Fun Japanophile blog Pink Tentacle has a series of 19th century stereoscope views with the dual views scanned and overlaid in a animated GIF. This yields a very reasonable color (probably hand tinted) 3D facsimile of life in pre-industrial Japan. Fascinating! (I would not suggest viewing this if you have any epileptic tendencies...)
I find this clip incredibly poignant. A man who believes we can still talk about it meets one who's drawn battle lines. In many ways, an archetypal representation of our society in this final year of the 'aughts'.
And here I was taught in school that 'progressives' were in favor of breaking up trusts and big companies. Now being 'too big to fail' is a ticket to becoming a taxpayer-subsidized arm of the government. Somewhere, the meaning of 'progressive' changed a bit. Just like movie zombies, the best thing to do with these is to blow them to bits, and give those a decent burial.
Update: Nearly half the top execs at the Zombie Seven have already left since June. Good luck with getting decent people to back fill. If it isn't clear from above, I regard the Original Sin as being the bailouts. That extra-legal deviation from standard bankruptcy proceedings not only diminished investor confidence in every sector touched, but is the direct cause and excuse for this abrogation of contracts. Obama's (and Bush's) shillings come dearly, and we'll be paying for them in taxes, inflation, and reduced trust in the market for years to come.
If you're trying to keep up with the rapid progress in synthetic biology or genomics generally, here's a nice get-you-up-to-speed primer (PDF) from Scott Mohr. Dating from mid-2007, it only contains one of three sections advertised in the front matter, that on 'Molecular Biology for Novices', but that's 73 pages of reasonably dense material right there.
I grew up on "Blue Book Biology" a 'few years' ago, and amazingly it's still in print, in its ninth edition. That plus the intervening years of perusing the odd Scientific American (more recently, American Scientist) article left me able to follow things like the Church and Venter talk, but lacking confidence that I had the whole story. Mohr's piece is a good level set for those with similar aging or informal backgrounds. What's interesting is that the understanding of what is going on in the cell hasn't changed that much from my high school BSCS days, but the understanding of how it happens has grown immensely more sophisticated and - increasingly - modifiable.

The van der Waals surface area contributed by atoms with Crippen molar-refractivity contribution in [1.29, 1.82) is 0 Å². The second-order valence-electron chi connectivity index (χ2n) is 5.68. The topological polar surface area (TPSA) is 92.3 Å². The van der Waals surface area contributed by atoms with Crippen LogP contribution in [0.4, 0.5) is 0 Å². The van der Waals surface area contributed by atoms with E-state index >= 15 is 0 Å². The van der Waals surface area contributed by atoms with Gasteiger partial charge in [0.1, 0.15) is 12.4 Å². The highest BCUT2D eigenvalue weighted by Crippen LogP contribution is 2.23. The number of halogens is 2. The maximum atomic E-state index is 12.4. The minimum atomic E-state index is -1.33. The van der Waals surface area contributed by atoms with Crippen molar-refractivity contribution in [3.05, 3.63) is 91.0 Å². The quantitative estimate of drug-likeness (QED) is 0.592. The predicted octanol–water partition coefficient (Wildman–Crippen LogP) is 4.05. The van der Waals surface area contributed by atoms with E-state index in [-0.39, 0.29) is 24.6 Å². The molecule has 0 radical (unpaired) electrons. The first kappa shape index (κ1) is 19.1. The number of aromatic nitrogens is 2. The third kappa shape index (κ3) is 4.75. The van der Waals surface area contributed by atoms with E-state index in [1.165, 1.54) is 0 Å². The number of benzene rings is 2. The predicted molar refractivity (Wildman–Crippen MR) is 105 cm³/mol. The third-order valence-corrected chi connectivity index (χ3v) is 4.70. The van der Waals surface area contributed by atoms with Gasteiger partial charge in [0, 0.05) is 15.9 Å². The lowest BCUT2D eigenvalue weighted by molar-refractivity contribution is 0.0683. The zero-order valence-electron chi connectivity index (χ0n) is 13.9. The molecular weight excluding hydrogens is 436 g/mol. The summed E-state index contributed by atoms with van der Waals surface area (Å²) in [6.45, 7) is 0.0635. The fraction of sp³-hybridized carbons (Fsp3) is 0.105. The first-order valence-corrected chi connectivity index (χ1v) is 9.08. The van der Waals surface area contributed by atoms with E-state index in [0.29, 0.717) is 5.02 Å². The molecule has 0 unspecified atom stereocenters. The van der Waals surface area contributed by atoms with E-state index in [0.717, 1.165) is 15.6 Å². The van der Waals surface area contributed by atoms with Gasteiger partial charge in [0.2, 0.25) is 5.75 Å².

Of all the sins in his list, the most deadly is the mental habit of evaluating every move by its impact on the former core business. Not only does it cripple the formation and success of internal ventures, but it forms an obvious constraint that the entrepreneurial minding can alleviate by leaving and setting up in competition. Temple talks about the Rocky's difficulty in retaining its Web staff against recruiting from 'pure plays', the lesson transfer to other industries and markets.
Russ Beattie lays a deserved smackdown on Yahoo's new ad campaign and 'mission statement': "To be the center of people's online lives." Yet another bland marketing makeover on the wish buried in the heart of every cableco, telco and erstwhile portal out there - to 'own the customer'. But the slogan, and the associated ad campaign so far as I've seen it, fail to make the case that an Internet user - maybe we ought to say customer - should go along with that idea. This is an expensive burnishing of a brand that's lost significance to a population now largely used to finding their own way around the intertubes. Just what are you offering us, Y!hoo? Russ' post gives examples of mission statements that propose values for the customer, and offers a suggestion for Yahoo. Management should contemplate on that, and the fact that they've gotten their behind kicked by a company that was short on media budget, but long on value actually delivered to users.
If you've any interest in geonomics, synthetic biology, or engineered evolution, you should check out the nearly six hours of lectures sponsored by Edge.org, presented by Drs. George Church and Craig Venter (mostly the former). Unless you've been following these areas month-by-month, you're out of date. Progress in gene sequencing has accelerated to a 10x improvement per year. Venter and others have figured out how to borrow naturally occurring mechanisms to aid the assembly of much larger artificial genomes. Results are being obtained in days that would formerly take months, or were in the realm of science fiction. If you haven't time for the whole thing, try segment four for the densest presentation of new developments, though you'll need some prior background to keep up. This one of the best up-to-speed briefs you're ever going to find for free. Hats off to the Edge guys.
It appears the type of folks who formerly bought GM and Chrysler products don't appreciate being forced to support them, and the Prius crowd aren't interested in changing their buying habits to rescue the UAW. Who knew? While it's a shame to watch even more taxpayer dollars go down the rat hole as the auto bailouts fail, it's probably worth the cost as an object lesson to those who want to substitute rent-seeking for actually serving customers well.